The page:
"The Japanese Ministry of Defense (MoD) has confirmed plans to continue the local production of Lockheed Martin F-35 Lightning II Joint Strike Fighter aircraft. The move reverses a decision in late 2018 to cease local production at Japan’s final assembly and checkout (FACO) facility in Nagoya and instead focus on the localised maintenance, repair, overhaul and upgrade (MRO&U) of F-35s. That move was previously prompted by the high cost of building the F-35s at the facility.

However, a spokesperson from the MoD told Janes that the new decision to continue building the aircraft at the Japanese FACO facility was influenced by the declining costs of producing the F-35 locally. Producing the aircraft locally, said the spokesperson, is now cheaper than importing the F-35 from the United States....

...The spokesperson said, “For the acquisition of F-35As in fiscal years (FY) 2019 and 2020… the Japanese MoD has decided to use domestic manufacturing at the FACO… It is confirmed that the unit cost of aircraft produced at the domestic FACO [facility] is less, compared to the unit cost of imported aircraft.”"

Source: https://www.janes.com/defence-news/news ... production
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Unread post08 Aug 2020, 05:54

Japan unveils plan to develop Mage Island into FCLP for CVW 5 and JSDF F-35Bs
08 Aug 2020 ALERT 5

"The Japanese government has unveiled its plan on how to develop Mage Island, off Kagoshima Prefecture, into a Field Carrier Landing Practice (FCLP) facility for Carrier Air Wing 5 (CVW 5) of the U.S. Navy and Japanese F-35Bs.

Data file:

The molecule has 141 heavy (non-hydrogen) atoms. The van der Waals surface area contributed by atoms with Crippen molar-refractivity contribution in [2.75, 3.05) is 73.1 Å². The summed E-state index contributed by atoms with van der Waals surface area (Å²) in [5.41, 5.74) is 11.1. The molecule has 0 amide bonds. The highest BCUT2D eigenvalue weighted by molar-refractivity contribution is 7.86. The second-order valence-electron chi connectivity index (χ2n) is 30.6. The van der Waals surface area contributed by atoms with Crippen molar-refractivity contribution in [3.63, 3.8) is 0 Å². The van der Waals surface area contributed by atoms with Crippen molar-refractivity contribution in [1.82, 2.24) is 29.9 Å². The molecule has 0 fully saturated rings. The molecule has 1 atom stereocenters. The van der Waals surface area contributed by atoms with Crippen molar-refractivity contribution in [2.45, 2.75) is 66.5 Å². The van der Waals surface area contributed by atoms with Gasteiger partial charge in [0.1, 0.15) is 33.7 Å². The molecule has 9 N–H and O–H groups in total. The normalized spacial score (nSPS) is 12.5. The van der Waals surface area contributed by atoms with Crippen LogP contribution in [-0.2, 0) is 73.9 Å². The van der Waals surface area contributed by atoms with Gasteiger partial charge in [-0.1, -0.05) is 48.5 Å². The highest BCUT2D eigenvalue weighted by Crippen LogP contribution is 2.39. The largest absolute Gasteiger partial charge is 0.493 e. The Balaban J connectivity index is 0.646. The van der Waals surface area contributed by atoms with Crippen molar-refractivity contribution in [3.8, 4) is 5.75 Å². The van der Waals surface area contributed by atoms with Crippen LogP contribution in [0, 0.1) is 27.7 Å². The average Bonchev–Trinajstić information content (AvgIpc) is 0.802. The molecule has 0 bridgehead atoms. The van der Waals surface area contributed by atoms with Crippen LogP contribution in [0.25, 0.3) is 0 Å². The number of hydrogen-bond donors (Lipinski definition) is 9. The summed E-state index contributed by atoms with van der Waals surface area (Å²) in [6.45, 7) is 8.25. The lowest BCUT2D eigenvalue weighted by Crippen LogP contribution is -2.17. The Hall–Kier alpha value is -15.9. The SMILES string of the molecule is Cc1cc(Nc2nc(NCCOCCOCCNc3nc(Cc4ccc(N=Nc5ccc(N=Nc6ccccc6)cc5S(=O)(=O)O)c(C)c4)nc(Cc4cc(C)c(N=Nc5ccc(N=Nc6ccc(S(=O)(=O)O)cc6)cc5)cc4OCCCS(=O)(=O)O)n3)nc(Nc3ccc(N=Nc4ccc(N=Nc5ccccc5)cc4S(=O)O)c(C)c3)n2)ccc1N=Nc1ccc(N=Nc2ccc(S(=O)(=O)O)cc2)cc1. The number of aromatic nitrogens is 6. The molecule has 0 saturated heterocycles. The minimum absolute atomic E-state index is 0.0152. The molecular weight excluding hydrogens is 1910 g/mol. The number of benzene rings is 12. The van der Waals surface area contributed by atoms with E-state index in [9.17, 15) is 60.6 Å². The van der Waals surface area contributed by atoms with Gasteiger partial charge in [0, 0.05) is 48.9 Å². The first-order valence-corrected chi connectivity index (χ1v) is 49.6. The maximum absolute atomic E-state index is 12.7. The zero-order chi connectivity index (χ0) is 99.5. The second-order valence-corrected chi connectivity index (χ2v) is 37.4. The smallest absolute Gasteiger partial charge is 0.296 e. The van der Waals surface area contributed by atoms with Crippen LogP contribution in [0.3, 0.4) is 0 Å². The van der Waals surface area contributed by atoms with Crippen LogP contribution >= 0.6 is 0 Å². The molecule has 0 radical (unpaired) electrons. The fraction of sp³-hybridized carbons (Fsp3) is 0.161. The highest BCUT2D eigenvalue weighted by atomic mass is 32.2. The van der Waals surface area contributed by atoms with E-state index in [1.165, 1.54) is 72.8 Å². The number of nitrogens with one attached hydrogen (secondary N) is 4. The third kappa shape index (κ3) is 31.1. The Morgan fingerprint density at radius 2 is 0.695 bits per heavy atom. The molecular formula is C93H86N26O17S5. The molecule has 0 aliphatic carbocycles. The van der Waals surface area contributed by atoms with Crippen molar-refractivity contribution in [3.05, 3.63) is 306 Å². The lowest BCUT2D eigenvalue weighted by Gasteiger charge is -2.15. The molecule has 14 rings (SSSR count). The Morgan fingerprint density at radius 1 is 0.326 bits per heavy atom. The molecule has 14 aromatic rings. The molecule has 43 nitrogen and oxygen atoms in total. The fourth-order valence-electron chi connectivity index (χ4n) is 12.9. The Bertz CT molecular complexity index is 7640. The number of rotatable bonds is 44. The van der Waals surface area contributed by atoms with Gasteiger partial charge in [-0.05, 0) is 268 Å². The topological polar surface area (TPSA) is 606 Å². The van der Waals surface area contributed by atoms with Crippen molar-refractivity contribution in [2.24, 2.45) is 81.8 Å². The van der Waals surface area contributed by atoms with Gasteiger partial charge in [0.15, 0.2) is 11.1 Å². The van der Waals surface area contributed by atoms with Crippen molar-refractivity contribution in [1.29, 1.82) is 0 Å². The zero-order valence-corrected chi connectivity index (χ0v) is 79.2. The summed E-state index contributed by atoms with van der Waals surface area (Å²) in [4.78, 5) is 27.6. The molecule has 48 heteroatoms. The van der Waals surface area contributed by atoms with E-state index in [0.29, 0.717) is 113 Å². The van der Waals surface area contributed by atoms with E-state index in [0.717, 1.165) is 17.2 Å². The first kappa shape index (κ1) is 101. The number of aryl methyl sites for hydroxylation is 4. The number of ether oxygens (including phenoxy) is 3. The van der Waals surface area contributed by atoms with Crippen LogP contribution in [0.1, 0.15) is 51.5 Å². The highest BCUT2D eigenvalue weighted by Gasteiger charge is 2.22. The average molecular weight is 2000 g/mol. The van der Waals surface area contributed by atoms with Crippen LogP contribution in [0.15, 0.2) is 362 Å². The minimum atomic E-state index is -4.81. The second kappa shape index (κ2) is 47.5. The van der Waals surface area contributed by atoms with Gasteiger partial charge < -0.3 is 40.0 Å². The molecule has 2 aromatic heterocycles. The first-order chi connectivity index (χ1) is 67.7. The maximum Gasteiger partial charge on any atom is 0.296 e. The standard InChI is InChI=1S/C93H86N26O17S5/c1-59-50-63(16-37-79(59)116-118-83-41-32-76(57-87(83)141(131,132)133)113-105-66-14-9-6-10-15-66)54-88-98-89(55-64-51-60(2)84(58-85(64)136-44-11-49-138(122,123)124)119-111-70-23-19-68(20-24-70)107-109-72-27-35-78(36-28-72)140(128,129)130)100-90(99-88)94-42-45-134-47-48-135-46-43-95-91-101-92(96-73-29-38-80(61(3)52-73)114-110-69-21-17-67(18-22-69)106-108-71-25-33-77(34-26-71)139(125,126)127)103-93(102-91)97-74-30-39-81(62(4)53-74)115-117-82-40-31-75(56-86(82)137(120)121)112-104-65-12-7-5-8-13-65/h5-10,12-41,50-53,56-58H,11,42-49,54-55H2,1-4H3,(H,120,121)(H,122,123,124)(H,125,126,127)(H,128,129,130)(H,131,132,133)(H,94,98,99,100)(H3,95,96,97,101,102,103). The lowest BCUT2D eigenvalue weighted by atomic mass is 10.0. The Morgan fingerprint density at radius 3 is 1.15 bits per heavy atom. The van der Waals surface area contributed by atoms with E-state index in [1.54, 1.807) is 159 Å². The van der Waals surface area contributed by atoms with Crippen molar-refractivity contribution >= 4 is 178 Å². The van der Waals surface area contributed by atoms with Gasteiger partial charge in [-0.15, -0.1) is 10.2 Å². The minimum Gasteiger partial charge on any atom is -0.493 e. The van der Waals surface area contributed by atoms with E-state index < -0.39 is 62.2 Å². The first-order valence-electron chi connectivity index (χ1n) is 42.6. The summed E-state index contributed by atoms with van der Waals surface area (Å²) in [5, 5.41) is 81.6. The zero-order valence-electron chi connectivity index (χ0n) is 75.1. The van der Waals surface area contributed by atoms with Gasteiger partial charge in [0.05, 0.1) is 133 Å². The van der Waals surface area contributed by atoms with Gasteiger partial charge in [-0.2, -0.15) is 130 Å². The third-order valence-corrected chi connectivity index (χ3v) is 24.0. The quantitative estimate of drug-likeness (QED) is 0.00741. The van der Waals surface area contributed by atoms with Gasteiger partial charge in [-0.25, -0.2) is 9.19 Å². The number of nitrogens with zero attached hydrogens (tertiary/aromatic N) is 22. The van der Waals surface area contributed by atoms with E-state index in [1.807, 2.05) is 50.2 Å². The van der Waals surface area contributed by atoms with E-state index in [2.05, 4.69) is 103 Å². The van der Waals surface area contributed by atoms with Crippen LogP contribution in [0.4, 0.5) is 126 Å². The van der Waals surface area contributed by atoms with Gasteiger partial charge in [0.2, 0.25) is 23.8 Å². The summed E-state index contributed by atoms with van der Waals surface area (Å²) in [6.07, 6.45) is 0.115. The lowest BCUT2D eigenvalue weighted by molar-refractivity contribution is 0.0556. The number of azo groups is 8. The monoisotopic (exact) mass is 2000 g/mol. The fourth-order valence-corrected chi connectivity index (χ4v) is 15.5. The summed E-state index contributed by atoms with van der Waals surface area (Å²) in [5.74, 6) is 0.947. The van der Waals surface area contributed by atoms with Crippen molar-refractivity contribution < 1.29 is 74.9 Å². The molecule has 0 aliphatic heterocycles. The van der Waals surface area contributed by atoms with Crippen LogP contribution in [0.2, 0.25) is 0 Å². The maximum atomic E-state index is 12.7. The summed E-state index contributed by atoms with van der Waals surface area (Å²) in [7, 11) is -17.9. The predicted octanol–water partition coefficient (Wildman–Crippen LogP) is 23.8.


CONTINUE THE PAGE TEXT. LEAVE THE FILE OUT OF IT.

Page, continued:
Tokyo will pay $151 million to the owner of the island and an environment impact assessment will be carried out this fall.

There will be two runways, a hangar, and a fuel facility at the base. The main runway is about 8,00 feet long, and the secondary is about 6,000 feet long. About 150 to 200 Self Defense Force personnel are to be stationed there. Construction will take 4 years. The base will be resupplied by JGSDF MV-22s.

Currently, U.S. Navy pilots practise simulated aircraft carrier landings at the FCLP at Iwo Jima, which is 1,400km from their base in MCAS Iwakuni. The new FCLP at Mage will be cut the distance down to 400km."

Photo: https://upload.wikimedia.org/wikipedia/ ... an01ss.jpg

Source: http://alert5.com/2020/08/08/japan-unve ... more-83704


Similar story with added bonus: https://www.japantimes.co.jp/news/2020/ ... y4xa-R7lm8 "...The base is also expected to serve as a refueling and maintenance hub for defending the Nansei island chain as China continues to increase its maritime presence."
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Corsair1963

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Unread post10 Aug 2020, 03:40

Honestly, with the massive build up of the Chinese Military. Japan should just scrapped the planned F-15 upgrades and instead just buy/build more F-35A's.


As they need every "edge" they can get against the PLAAF....
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Unread post10 Aug 2020, 16:33

Corsair1963 wrote:Honestly, with the massive build up of the Chinese Military. Japan should just scrapped the planned F-15 upgrades and instead just buy/build more F-35A's.


As they need every "edge" they can get against the PLAAF....